In the evenings, we bring this safe space to peoples homes. We do follow up visits with people that are interested in sharing more of their stories. I spoke to one service member who has been dealing with PTSD for several years, trying to carve out time to seek the help he needed while being stigmatized at work for his struggle. These are the stories of struggle we need to give voice to by listening, documenting them, and sharing them with our own communities outside of Killeen.
As civilians, one of the most important functions we can serve is being an open ear. We are here to listen and support. Paulo Friere writes in Pedagogy of the Oppressed, “A real humanist can be identified more by his trust in the people which engages him in their struggle than by a thousand actions in their favor without trust.” We are here to build that trust by connecting with active duty soldiers. Our individual work across the country is strengthened by our collective efforts here.
By participating in this outreach work we, as civilians, gain skills we can bring back home. We gain familiarity and confidence communicating with active duty soldiers. We gain experience with the practicalities of outreach to active duty service members. We develop deeper trust and respect for and with the community we are working with. And, most importantly, we are inspired by the potential for personal and collective transformation that is built into our work and in the spaces we hold together.
The weekly GI Rights training and free Barbeque that is hosted at Under the Hood Cafe on Thursdays is another opportunity to transform the space and ourselves. This past week the event brought us all together as a community of organizers as we prepared the food, cleaned, made signs and final outreach blitz to get people out. The evening transformed from screen-printing workshop to conversations about the rights and options of AWOL soldiers, to a musical performance by myself, to a porch jam session, and then back to screen printing.
I watched as one of the active duty soldiers who has become interested in Under the Hood Cafe went from a conversation with one of our veterans about GI rights, to reading Winter Soldier, to eating ribs, to playing guitar, to helping with the screen printing. His ease and comfort here was clear. Something is starting to grow here. We’ve just got to keep giving it the support it needs. I am eager to see what kind of fruit it bears.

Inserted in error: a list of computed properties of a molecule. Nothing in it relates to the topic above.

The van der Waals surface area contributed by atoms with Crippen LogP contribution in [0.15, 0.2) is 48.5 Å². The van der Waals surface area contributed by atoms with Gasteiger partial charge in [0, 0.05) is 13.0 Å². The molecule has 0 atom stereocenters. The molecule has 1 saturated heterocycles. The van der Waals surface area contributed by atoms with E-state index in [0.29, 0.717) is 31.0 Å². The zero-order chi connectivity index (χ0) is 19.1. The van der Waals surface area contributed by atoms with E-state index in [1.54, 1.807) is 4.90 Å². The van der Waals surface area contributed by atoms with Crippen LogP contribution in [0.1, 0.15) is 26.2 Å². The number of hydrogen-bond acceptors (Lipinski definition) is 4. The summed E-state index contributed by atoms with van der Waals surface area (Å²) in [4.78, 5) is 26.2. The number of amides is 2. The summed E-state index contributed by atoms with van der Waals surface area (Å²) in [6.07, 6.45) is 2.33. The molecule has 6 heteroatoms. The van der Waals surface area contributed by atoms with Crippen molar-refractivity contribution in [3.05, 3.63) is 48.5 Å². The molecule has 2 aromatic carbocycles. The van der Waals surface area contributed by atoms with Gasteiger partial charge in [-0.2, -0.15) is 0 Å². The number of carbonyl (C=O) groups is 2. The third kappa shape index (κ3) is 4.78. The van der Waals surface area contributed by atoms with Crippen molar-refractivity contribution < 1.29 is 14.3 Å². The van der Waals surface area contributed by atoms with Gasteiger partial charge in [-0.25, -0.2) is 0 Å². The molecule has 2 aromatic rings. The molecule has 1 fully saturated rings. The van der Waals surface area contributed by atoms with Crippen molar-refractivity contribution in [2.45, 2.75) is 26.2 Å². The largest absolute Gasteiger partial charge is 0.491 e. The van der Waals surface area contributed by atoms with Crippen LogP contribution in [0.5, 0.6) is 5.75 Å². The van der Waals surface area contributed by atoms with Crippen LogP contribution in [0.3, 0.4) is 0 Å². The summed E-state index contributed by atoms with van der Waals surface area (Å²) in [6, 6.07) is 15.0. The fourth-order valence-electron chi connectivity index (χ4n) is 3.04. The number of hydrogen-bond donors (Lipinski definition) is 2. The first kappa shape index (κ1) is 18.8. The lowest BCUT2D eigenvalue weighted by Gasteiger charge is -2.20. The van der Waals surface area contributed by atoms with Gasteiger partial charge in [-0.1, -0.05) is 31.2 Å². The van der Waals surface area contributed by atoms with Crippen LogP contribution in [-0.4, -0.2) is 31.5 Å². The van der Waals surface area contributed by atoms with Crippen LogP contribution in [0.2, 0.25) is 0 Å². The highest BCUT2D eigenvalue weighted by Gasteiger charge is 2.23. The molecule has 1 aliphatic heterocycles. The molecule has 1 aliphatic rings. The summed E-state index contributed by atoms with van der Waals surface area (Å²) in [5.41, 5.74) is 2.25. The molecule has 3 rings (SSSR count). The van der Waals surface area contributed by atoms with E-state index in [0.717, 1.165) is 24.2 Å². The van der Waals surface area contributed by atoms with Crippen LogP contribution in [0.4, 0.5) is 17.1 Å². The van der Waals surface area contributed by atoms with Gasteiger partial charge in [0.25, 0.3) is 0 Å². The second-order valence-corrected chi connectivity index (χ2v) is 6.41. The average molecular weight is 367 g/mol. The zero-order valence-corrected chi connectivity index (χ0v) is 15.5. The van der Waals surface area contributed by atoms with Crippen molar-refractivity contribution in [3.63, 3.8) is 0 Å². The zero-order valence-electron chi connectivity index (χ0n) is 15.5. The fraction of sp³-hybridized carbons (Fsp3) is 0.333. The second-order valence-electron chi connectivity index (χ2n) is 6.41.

We came here for our own mix of personal and political reasons, but we all came with the hope to grow. We came to Killeen to learn more about the day-to-day work that lay ahead, ourselves, and our stake in it. As L.t., Civilian Soldier Alliance member from Portland , put it, “I want to keep growing and becoming more useful. Being in Killeen provides a transformative space that will form that growth.”
After all, what better way to figure these things out than to dive right in and start building a sanctuary of rebellion in the belly of the beast?
Nicole Baltrushes is a Civilian Soldier Alliance member from Chicago who has been working in her own community to break down the disconnect between our wars and everyday life. She is active in the military family community helping to build support for everyone affected by war. Nicole visited Under the Hood Café as a guest organizer in July, 2011.
Photos by Laura "LT" Taylor
1. Seal, K. H., Bertenthal, D., Maguen, S., Gima, K., Chu, A., & Marmar, C. R. (2008). “Getting beyond “Don't ask; don't tell”: An evaluation of US Veterans Administration post-deployment mental health screening of veterans returning from Iraq and Afghanistan.” American Journal of Public Health, 98, 714–720. See also “Comparisons of PTSD rates” Journal of Traumatic Stress-Volume 23, Issue 1, Feb, 2010 http://onlinelibrary.wiley.com/doi/10.1002/jts.20486/pdf
2. Kimerling R, Gima K, Smith MW, Street A, & Frayne S. (2007). The Veterans Health Administration and military sexual trauma. American Journal of Public Health, 97(12), 2160-2166.
3. “Suicide and PTSD”, Department of Veterans Affairs, http://www.ptsd.va.gov/public/pages/ptsd-suicide.asp, Armen Keteyian “Suicide Epidemic Among Veterans”, CBS News, November 13 2007, http://www.cbsnews.com/stories/2007/11/13/cbsnews_investigates/main3496471.shtml and Mark Thompson “Invisible Wounds: Mental Health and the Military” CNN, August 22 2010, http://www.time.com/time/magazine/article/0,9171,2008886,00.html